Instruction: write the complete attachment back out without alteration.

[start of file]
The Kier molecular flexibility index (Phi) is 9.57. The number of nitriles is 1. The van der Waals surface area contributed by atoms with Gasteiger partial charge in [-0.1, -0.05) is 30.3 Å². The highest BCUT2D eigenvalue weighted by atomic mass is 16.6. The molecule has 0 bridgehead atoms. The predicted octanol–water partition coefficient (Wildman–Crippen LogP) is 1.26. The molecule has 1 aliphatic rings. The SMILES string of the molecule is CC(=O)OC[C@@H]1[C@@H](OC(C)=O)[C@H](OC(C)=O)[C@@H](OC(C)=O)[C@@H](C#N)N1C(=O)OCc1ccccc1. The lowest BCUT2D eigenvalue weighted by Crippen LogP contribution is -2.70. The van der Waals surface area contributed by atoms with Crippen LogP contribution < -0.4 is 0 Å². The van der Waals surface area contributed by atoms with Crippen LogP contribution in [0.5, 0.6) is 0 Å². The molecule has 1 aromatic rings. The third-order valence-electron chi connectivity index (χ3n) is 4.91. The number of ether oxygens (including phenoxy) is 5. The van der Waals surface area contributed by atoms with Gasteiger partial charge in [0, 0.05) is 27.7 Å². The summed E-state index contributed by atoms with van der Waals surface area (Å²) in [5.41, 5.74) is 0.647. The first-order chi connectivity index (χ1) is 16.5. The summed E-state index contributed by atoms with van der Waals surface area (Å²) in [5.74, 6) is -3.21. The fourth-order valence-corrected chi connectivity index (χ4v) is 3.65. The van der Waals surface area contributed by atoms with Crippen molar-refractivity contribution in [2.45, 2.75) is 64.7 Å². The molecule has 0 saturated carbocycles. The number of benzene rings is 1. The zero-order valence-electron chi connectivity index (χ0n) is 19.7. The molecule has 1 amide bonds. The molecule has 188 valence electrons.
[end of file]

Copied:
The Kier molecular flexibility index (Phi) is 9.57. The number of nitriles is 1. The van der Waals surface area contributed by atoms with Gasteiger partial charge in [-0.1, -0.05) is 30.3 Å². The highest BCUT2D eigenvalue weighted by atomic mass is 16.6. The molecule has 0 bridgehead atoms. The predicted octanol–water partition coefficient (Wildman–Crippen LogP) is 1.26. The molecule has 1 aliphatic rings. The SMILES string of the molecule is CC(=O)OC[C@@H]1[C@@H](OC(C)=O)[C@H](OC(C)=O)[C@@H](OC(C)=O)[C@@H](C#N)N1C(=O)OCc1ccccc1. The lowest BCUT2D eigenvalue weighted by Crippen LogP contribution is -2.70. The van der Waals surface area contributed by atoms with Crippen LogP contribution < -0.4 is 0 Å². The van der Waals surface area contributed by atoms with Crippen LogP contribution in [0.5, 0.6) is 0 Å². The molecule has 1 aromatic rings. The third-order valence-electron chi connectivity index (χ3n) is 4.91. The number of ether oxygens (including phenoxy) is 5. The van der Waals surface area contributed by atoms with Gasteiger partial charge in [0, 0.05) is 27.7 Å². The summed E-state index contributed by atoms with van der Waals surface area (Å²) in [5.41, 5.74) is 0.647. The first-order chi connectivity index (χ1) is 16.5. The summed E-state index contributed by atoms with van der Waals surface area (Å²) in [5.74, 6) is -3.21. The fourth-order valence-corrected chi connectivity index (χ4v) is 3.65. The van der Waals surface area contributed by atoms with Crippen molar-refractivity contribution in [2.45, 2.75) is 64.7 Å². The molecule has 0 saturated carbocycles. The number of benzene rings is 1. The zero-order valence-electron chi connectivity index (χ0n) is 19.7. The molecule has 1 amide bonds. The molecule has 188 valence electrons.